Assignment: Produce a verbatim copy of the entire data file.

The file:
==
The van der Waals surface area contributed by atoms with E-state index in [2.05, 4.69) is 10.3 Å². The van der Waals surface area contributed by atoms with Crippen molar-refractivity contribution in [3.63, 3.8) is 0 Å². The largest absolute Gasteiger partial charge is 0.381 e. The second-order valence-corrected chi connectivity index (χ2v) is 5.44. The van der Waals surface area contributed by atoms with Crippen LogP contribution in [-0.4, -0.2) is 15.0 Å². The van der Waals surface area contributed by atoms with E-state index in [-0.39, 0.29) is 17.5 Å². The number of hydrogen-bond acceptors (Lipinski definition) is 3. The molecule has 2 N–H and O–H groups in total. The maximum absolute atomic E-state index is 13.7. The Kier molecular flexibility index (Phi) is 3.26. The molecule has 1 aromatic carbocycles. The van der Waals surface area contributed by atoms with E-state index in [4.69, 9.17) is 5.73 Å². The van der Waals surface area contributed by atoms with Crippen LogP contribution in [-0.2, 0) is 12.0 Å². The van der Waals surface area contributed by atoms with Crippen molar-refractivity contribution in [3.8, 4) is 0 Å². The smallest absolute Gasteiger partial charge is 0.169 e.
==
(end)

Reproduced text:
The van der Waals surface area contributed by atoms with E-state index in [2.05, 4.69) is 10.3 Å². The van der Waals surface area contributed by atoms with Crippen molar-refractivity contribution in [3.63, 3.8) is 0 Å². The largest absolute Gasteiger partial charge is 0.381 e. The second-order valence-corrected chi connectivity index (χ2v) is 5.44. The van der Waals surface area contributed by atoms with Crippen LogP contribution in [-0.4, -0.2) is 15.0 Å². The van der Waals surface area contributed by atoms with E-state index in [-0.39, 0.29) is 17.5 Å². The number of hydrogen-bond acceptors (Lipinski definition) is 3. The molecule has 2 N–H and O–H groups in total. The maximum absolute atomic E-state index is 13.7. The Kier molecular flexibility index (Phi) is 3.26. The molecule has 1 aromatic carbocycles. The van der Waals surface area contributed by atoms with E-state index in [4.69, 9.17) is 5.73 Å². The van der Waals surface area contributed by atoms with Crippen LogP contribution in [-0.2, 0) is 12.0 Å². The van der Waals surface area contributed by atoms with Crippen molar-refractivity contribution in [3.8, 4) is 0 Å². The smallest absolute Gasteiger partial charge is 0.169 e.